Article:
Any employee standing as a candidate for election as a representative of employee safety is also entitled to be permitted a reasonable amount of paid time off work to perform their functions as such a candidate.

Under para.2(a) of sch.2 to the Health and Safety (Consultations with Employees) Regulations 1996, an employee may bring a complaint to an employment tribunal that the employer has failed to permit him or her time off, or failed to pay for the time off (para.2(b) of sch.2), as required. The complaint must be made within three months beginning with the day on which it is alleged that the failure occurred, or within such further period as the tribunal considers reasonable where it is satisfied that this was not reasonably practicable.

Under para.4 of sch.2, where the complaint under para.2(a) of sch.2 (failure to permit employee to take time off) is successful, the tribunal will make a declaration to that effect, and may order such compensation as it considers just and equitable in the circumstances, having regard to the employer's default and any loss sustained by the employee. Where the complaint under para.2(b) of sch.2 (failure to pay the employee for time off taken ) is successful, the tribunal will order the employer to pay the amount due (para.5 of sch.2).

Additional resources on employee-elected safety representatives

Policies and documents

Pension scheme trustees

Under ss.58 and 59 of the Employment Rights Act 1996, employees who are pension scheme trustees have the right to be permitted a reasonable amount of paid time off work to enable them to perform their duties as such trustees, or to undergo training relevant to the performance of those duties.

Under s.60, an employee may bring a complaint to an employment tribunal that the employer has failed to permit him or her time off (under s.58), or failed to pay for the time off (under s.59), as required. The complaint must be made within three months beginning with the day on which it is alleged that the failure occurred, or within such further period as the tribunal considers reasonable where it is satisfied that this was not reasonably practicable.

Where the complaint is successful under s.58 (failure to permit the employee to take time off), the tribunal will make a declaration to that effect, and may order such compensation as it considers just and equitable in the circumstances, having regard to the employer's default and any loss sustained by the employee. Where the complaint under s.59 (failure to pay the employee for time off taken) is successful, the tribunal will order the employer to pay the amount it finds due.

Employees are protected under s.46 of the Employment Rights Act 1996 against suffering a detriment by any act or deliberate failure to act by their employer on the ground that they perform any functions as a trustee of an occupational pension scheme. An employee may bring a complaint to an employment tribunal that he or she has been subjected to such a detriment (s.48). The complaint must be brought within three months of the detriment or within such further period as the tribunal considers reasonable where it is satisfied that this was not reasonably practicable. Under s.49, where the complaint is successful, the tribunal will make a declaration to that effect, and may order compensation as it considers just and equitable in the circumstances, having regard to the employer's default and any loss sustained by the employee.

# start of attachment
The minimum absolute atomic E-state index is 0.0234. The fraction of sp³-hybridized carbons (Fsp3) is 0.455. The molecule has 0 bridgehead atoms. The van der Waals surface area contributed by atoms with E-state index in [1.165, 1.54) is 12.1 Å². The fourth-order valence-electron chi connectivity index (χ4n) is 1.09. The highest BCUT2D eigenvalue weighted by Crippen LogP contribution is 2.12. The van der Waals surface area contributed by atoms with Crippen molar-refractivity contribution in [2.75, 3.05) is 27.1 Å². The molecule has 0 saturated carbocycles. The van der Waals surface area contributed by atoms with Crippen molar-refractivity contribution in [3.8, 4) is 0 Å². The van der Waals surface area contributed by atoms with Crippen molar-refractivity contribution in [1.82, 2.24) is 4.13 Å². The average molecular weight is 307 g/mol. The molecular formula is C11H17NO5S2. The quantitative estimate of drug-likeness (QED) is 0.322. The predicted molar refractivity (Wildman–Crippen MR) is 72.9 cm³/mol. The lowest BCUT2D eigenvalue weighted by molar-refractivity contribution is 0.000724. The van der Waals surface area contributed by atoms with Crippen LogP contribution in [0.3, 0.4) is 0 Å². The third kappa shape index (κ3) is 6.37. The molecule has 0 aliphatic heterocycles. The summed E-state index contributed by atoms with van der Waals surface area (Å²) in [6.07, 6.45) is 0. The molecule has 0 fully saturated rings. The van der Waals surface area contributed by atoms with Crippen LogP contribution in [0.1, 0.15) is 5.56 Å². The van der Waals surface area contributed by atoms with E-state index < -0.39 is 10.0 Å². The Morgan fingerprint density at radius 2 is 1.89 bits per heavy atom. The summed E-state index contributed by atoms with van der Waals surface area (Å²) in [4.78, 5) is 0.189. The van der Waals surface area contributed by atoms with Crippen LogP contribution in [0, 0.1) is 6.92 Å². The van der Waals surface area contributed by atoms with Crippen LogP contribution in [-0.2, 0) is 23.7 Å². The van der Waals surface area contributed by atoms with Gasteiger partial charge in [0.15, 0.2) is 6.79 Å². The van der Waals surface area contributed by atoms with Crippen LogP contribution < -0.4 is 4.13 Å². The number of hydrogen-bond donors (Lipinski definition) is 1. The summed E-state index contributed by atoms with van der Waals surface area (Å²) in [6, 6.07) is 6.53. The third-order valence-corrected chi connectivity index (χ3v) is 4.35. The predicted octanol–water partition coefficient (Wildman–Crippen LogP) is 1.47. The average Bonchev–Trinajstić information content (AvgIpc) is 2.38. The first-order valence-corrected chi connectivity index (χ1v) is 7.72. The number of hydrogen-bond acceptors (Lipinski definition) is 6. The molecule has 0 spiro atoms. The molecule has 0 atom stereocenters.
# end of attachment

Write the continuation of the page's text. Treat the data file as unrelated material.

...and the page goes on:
If an employee is dismissed for having performed any functions as a trustee of an occupational pension scheme, the dismissal is automatically unfair (s.102 of the Employment Rights Act 1996).

Additional resources on pension scheme trustees

Policies and documents

Employee representatives

Under ss.61 and 62 of the Employment Rights Act 1996, employee representatives appointed by a recognised independent trade union, or, in the absence of trade union representation, elected by fellow employees, to represent their interests in negotiations concerning collective redundancies or a proposed TUPE transfer, have the legal right to be permitted a reasonable amount of paid time off work to enable them to carry out their functions in relation to such negotiations or to undergo relevant training. The same right extends to employees who are candidates for election as employee representatives.

Under s.63, an employee may bring a complaint to an employment tribunal that the employer has failed to permit him or her time off (s.61), or failed to pay for the time off (s.62), as required. The complaint must be made within three months beginning with the day on which it is alleged that the failure occurred, or within such further period as the tribunal considers reasonable where it is satisfied that this was not reasonably practicable.

Where the complaint is successful, the tribunal will make a declaration to that effect and order the employer to pay the employee the amount due. This is:

  • the amount to which the employee is entitled in relation to time off that he or she was permitted to take but for which he or she was not paid; or
  • the amount that the employee would have received had he or she not unreasonably been refused the time off requested.

An employee is protected under s.47 of the Employment Rights Act 1996 against suffering a detriment by their employer on the ground that they are an employee representative or candidate in an election to be an employee representative or performs any functions as an employee representative or candidate. An employee may bring a complaint to an employment tribunal that they have been subjected to such a detriment (s.48(1)). The complaint must be brought within three months of the detriment or within such further period as the tribunal considers reasonable where it is satisfied that this was not reasonably practicable. Under s.49, where the complaint is successful, the tribunal will make a declaration to that effect, and may order such compensation as it considers just and equitable in the circumstances, having regard to the employer's default and any loss sustained by the employee.